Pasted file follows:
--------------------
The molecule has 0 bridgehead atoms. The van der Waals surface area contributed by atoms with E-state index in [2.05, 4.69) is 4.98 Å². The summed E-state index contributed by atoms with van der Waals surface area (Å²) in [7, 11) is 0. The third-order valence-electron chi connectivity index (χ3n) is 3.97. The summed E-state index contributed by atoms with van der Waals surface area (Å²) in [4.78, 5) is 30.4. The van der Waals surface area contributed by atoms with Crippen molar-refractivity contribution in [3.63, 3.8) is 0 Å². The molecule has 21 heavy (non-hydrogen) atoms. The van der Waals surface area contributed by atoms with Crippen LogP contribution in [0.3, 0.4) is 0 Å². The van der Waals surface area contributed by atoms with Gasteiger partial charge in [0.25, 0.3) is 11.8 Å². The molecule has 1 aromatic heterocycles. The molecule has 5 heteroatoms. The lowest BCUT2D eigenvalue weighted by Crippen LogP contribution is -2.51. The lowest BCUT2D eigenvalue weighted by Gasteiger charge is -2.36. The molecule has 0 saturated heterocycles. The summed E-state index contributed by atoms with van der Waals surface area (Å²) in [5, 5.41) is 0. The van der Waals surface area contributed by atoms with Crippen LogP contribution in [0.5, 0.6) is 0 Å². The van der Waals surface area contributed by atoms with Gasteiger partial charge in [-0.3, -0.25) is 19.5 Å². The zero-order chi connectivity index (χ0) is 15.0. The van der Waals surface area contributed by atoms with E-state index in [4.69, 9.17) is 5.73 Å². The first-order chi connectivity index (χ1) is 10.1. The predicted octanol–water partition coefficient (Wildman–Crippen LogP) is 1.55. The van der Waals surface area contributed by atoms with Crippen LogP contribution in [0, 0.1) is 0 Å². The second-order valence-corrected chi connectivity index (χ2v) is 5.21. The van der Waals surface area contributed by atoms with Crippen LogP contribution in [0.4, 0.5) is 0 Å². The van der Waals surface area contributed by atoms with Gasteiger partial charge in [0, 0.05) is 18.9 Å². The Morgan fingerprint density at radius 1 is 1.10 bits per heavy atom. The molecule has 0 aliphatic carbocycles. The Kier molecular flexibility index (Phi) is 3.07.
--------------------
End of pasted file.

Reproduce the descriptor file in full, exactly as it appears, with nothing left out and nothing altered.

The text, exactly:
The molecule has 0 bridgehead atoms. The van der Waals surface area contributed by atoms with E-state index in [2.05, 4.69) is 4.98 Å². The summed E-state index contributed by atoms with van der Waals surface area (Å²) in [7, 11) is 0. The third-order valence-electron chi connectivity index (χ3n) is 3.97. The summed E-state index contributed by atoms with van der Waals surface area (Å²) in [4.78, 5) is 30.4. The van der Waals surface area contributed by atoms with Crippen molar-refractivity contribution in [3.63, 3.8) is 0 Å². The molecule has 21 heavy (non-hydrogen) atoms. The van der Waals surface area contributed by atoms with Crippen LogP contribution in [0.3, 0.4) is 0 Å². The van der Waals surface area contributed by atoms with Gasteiger partial charge in [0.25, 0.3) is 11.8 Å². The molecule has 1 aromatic heterocycles. The molecule has 5 heteroatoms. The lowest BCUT2D eigenvalue weighted by Crippen LogP contribution is -2.51. The lowest BCUT2D eigenvalue weighted by Gasteiger charge is -2.36. The molecule has 0 saturated heterocycles. The summed E-state index contributed by atoms with van der Waals surface area (Å²) in [5, 5.41) is 0. The van der Waals surface area contributed by atoms with Crippen LogP contribution in [0.5, 0.6) is 0 Å². The van der Waals surface area contributed by atoms with Gasteiger partial charge in [-0.3, -0.25) is 19.5 Å². The zero-order chi connectivity index (χ0) is 15.0. The van der Waals surface area contributed by atoms with E-state index in [4.69, 9.17) is 5.73 Å². The first-order chi connectivity index (χ1) is 10.1. The predicted octanol–water partition coefficient (Wildman–Crippen LogP) is 1.55. The van der Waals surface area contributed by atoms with Crippen LogP contribution in [0, 0.1) is 0 Å². The second-order valence-corrected chi connectivity index (χ2v) is 5.21. The van der Waals surface area contributed by atoms with Crippen LogP contribution in [0.4, 0.5) is 0 Å². The van der Waals surface area contributed by atoms with Gasteiger partial charge in [0, 0.05) is 18.9 Å². The Morgan fingerprint density at radius 1 is 1.10 bits per heavy atom. The molecule has 0 aliphatic carbocycles. The Kier molecular flexibility index (Phi) is 3.07.